Opinions on the Zone IV tripod for 8x10greenspun.com : LUSENET : Large format photography : One Thread
I am considering buying a Zone VI wooden tripod for an 8x10 and I would like any opinions on this tripod vs. an aluminum one. If I was to use it in humid climates, would i run into problems with warping?
-- Dave Anton (email@example.com), January 18, 2000
Are you buying this used? I had though Calumet stopped making/selling Zone VI sticks?
I would have no problem recommending wood or carbon fiber over aluminum in cold or wet climates/conditions. Ries and their ilk have been around since photography began. I am currently using aluminum Bogen sticks because I got them second hand at a very good price, but if I could afford 'em I'd be using a Ries single tilt head on an older wooden film/video tripod with ball & socket mount.
FWIW the largest Bromwell sticks, although heavy are a very good value.
-- Sean yates (firstname.lastname@example.org), January 18, 2000.
I seriously doubt that any normal environmental situation will affect the performance of any tripod from a major distributor. However, if you are going to be knee deep in salt water on a consistent basis, contact the manufacturer for specific recommendations they may have for you. Along these lines, I think that Clyde Butcher uses a wooden tripod for his wide angle 8 x 10 shots of the Florida Coast waist deep in the lagoon.
A long time ago someone offered me a piece of advice about tripods. I found an opportunity to take my 8 x 10 camera to a nearby dealer that had several new and used offerings of both wood and aluminum. Try the tripod and head combinations with your camera as though you were preparing to make a photograph. I guarantee that one of them will feel real good.
Once I set up on the Ries it was all over. I found it to be the most solid and versatile platform for my 8 x 10. The double tilt head is fantastic. I also like the locking legs and the workmanship. The Zone VI seems like a cheap imitation to me. The Ries cost a little bit more, but is worth every bit in my opinion.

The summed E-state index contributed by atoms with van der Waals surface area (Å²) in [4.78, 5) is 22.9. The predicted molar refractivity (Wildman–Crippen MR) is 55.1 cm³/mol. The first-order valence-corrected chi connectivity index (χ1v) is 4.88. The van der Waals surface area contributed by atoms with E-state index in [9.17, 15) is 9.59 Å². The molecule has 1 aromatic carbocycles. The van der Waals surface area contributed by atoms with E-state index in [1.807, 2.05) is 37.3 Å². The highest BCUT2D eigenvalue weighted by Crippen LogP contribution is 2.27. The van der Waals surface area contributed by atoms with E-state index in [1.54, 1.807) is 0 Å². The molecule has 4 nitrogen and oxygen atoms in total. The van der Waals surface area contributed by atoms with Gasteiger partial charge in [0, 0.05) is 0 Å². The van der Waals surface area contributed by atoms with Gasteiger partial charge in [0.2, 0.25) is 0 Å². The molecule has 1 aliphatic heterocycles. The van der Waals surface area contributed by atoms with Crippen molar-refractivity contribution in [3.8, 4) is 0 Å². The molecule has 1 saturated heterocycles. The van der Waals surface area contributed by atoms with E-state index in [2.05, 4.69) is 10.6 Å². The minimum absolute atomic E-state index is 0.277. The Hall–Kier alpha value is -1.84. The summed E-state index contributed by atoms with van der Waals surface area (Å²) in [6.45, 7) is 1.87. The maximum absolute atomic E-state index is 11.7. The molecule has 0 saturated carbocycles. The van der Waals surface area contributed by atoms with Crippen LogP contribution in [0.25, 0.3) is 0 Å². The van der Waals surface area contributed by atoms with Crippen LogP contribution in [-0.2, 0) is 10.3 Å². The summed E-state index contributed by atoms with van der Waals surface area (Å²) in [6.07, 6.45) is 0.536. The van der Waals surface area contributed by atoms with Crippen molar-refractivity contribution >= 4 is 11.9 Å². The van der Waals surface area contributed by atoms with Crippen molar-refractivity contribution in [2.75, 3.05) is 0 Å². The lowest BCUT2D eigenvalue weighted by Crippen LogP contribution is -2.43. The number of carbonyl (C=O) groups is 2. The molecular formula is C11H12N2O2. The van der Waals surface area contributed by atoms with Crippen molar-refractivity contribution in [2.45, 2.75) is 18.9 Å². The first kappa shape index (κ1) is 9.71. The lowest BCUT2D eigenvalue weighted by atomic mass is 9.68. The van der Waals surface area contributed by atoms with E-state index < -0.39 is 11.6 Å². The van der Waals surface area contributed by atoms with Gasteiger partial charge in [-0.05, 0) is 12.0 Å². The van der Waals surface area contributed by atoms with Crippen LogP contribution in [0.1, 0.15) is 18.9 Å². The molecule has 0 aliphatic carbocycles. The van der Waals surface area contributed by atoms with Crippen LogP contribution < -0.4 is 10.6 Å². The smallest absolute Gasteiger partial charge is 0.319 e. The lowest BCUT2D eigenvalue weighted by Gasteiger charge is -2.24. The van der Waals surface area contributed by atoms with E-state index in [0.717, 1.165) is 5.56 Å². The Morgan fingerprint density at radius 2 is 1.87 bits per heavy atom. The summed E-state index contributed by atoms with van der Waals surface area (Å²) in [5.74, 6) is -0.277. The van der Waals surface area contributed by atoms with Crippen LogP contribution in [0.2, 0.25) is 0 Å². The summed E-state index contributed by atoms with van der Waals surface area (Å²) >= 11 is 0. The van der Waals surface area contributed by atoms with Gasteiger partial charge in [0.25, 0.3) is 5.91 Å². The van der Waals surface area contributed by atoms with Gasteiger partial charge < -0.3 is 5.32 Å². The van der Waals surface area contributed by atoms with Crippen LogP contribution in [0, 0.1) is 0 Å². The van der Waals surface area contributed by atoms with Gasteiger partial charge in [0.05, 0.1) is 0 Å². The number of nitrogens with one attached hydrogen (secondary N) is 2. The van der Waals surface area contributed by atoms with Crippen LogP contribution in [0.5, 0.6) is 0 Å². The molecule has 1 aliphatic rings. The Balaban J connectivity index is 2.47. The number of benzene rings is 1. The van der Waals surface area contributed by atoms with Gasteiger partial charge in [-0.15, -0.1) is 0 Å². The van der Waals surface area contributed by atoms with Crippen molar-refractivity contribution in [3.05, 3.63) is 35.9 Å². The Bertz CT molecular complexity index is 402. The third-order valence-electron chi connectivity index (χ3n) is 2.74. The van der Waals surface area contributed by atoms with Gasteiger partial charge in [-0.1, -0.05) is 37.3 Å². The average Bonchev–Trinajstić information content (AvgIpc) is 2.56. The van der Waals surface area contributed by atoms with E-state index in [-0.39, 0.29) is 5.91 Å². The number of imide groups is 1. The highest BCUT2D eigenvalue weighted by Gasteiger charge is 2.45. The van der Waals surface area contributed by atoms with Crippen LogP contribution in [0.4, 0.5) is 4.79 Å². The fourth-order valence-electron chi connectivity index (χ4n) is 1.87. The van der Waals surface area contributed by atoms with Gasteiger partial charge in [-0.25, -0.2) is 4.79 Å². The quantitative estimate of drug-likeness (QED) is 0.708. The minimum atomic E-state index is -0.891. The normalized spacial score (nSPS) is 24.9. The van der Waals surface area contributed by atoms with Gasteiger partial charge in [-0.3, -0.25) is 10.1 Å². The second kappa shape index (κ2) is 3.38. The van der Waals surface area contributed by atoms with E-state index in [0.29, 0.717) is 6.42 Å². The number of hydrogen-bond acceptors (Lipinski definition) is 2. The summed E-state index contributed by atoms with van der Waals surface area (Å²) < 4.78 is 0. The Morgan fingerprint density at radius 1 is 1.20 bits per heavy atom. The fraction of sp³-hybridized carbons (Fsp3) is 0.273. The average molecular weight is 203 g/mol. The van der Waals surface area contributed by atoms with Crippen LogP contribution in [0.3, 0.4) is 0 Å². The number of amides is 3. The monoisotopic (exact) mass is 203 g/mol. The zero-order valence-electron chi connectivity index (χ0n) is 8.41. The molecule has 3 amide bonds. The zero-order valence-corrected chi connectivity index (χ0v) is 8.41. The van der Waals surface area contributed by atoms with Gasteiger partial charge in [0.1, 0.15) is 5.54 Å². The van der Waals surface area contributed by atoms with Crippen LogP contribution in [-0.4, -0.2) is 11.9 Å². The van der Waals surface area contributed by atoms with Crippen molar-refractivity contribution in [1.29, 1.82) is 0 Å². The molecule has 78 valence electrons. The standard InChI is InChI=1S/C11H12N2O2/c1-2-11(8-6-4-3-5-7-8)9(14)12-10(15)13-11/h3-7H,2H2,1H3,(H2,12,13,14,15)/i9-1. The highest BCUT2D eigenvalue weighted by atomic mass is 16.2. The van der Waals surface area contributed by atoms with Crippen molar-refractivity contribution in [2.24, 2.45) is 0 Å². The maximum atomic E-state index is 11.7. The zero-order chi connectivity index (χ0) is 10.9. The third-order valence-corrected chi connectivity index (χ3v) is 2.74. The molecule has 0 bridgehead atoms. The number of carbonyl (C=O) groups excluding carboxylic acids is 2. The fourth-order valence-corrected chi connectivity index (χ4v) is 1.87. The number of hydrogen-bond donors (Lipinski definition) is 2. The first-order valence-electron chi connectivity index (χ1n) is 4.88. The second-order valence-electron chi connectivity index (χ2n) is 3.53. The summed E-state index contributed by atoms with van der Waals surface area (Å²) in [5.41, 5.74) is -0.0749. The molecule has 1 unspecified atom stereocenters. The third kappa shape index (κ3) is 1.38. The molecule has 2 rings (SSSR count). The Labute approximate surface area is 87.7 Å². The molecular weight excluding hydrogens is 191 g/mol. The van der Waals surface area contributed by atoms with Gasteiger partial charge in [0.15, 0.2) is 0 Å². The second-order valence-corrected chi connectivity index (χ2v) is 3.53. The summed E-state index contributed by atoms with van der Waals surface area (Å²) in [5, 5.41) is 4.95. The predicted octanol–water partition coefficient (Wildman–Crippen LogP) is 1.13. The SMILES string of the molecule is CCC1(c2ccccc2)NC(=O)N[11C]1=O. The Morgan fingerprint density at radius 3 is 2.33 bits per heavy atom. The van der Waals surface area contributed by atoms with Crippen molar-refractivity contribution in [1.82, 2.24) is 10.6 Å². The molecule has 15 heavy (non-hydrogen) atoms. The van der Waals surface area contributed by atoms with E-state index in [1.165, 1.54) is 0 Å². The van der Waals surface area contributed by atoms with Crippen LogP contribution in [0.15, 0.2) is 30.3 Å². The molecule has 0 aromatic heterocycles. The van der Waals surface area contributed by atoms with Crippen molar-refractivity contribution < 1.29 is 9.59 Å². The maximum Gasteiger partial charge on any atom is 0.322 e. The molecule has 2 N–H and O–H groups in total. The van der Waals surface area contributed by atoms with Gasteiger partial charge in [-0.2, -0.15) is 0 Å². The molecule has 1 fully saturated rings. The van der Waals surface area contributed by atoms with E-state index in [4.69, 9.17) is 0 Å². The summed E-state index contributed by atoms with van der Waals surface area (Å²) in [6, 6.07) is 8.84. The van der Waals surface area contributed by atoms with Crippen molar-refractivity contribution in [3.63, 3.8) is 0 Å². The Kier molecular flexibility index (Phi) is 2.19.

-- Michael Kadillak (email@example.com), January 18, 2000.
Dave: The Zone IV is a surveyors tripod and is made for use outdoors without problems. Drive by any road construction site and you can probably spot several of those tripods with surveyor transits mounted on them. They are usually painted yellow or bright orange, but it is still the same tripod. Wooden tripods need to be waxed occasionally to keep them working smoothly and to keep out moisture. I have one but seldom use it because of the weight. With the big Bogen head on it that is one heavy sucker. It is sturdy and locks down solid. Mine never shakes or vibrates with the 8x10 on it. If you can handle the weight, it is a good tripod. Doug.
-- Doug Paramore (firstname.lastname@example.org), January 19, 2000.
The previous poster is right on the mark. The Zone VI tripod (the regular version, not the so-called lightweight model) is nothing more than a surveyor's tripod, without the bright orange paint. I've had one for years, for use with 8x10 and 12x20. I've also had the lightweight model for nearly fifteen years.
The regular version is really a heavy and clumsy beast, but extremely solid and durable. The spiked feet alone probably have more metal than most other entire tripods. I've used it in swamps, streams, snow, ice, sand, rocks, etc. Never a problem of any kind. I just cannot seem to wear it out. Though, unless you have a strong pack mule, don't expect to carry it very far. About a hundred yards is my limit.
The lightweight model is much more manageable, yet also very strong and equally durable. It will handle up to 8x10 with no problem. Its design is not based on a surveryor's tripod, it looks a bit more "photographic", like something LF photographers used in the 19th century.
Yet both models look absolutely crude in comparison to the Ries tripods. If I had it to do over again today I'd get the Ries. But like I said before, I just cannot wear out these Zone VIs.
I don't know if all this amounts to a recommendation. Good luck, Sergio.
-- Sergio Ortega (email@example.com), January 19, 2000.
Thanks to everyone for their contribution. I have decided to buy one. I saw a used one in excellent condition (and with a 3-way head on it!) for $120 bucks. Dave.
-- Dave Anton (firstname.lastname@example.org), January 19, 2000.
We offer a truly versatile tripod. All steel construction. Light-weight., Portable, adjustable. less than 12 lbs. accessories available for anchoring on any terrain, pavement included. trupoint.com
-- Peggy Dorstewitz (email@example.com), May 29, 2001.